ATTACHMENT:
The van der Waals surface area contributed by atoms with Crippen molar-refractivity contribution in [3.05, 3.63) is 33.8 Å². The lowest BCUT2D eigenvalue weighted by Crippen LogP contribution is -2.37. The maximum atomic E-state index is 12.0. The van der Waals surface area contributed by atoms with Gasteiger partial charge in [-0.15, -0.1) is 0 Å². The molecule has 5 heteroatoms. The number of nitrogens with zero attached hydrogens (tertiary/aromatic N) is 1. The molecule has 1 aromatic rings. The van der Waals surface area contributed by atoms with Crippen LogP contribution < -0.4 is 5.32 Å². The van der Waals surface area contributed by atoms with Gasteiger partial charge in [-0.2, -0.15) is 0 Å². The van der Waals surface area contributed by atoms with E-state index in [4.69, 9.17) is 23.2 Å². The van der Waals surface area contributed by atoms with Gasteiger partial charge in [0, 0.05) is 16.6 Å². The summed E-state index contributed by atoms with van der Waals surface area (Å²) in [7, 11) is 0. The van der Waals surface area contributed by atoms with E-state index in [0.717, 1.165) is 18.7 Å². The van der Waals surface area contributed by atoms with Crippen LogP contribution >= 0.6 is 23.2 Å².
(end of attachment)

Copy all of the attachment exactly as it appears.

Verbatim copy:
The van der Waals surface area contributed by atoms with Crippen molar-refractivity contribution in [3.05, 3.63) is 33.8 Å². The lowest BCUT2D eigenvalue weighted by Crippen LogP contribution is -2.37. The maximum atomic E-state index is 12.0. The van der Waals surface area contributed by atoms with Gasteiger partial charge in [-0.15, -0.1) is 0 Å². The molecule has 5 heteroatoms. The number of nitrogens with zero attached hydrogens (tertiary/aromatic N) is 1. The molecule has 1 aromatic rings. The van der Waals surface area contributed by atoms with Crippen LogP contribution < -0.4 is 5.32 Å². The van der Waals surface area contributed by atoms with Gasteiger partial charge in [-0.2, -0.15) is 0 Å². The van der Waals surface area contributed by atoms with E-state index in [4.69, 9.17) is 23.2 Å². The van der Waals surface area contributed by atoms with Gasteiger partial charge in [0, 0.05) is 16.6 Å². The summed E-state index contributed by atoms with van der Waals surface area (Å²) in [7, 11) is 0. The van der Waals surface area contributed by atoms with E-state index in [0.717, 1.165) is 18.7 Å². The van der Waals surface area contributed by atoms with Crippen LogP contribution >= 0.6 is 23.2 Å².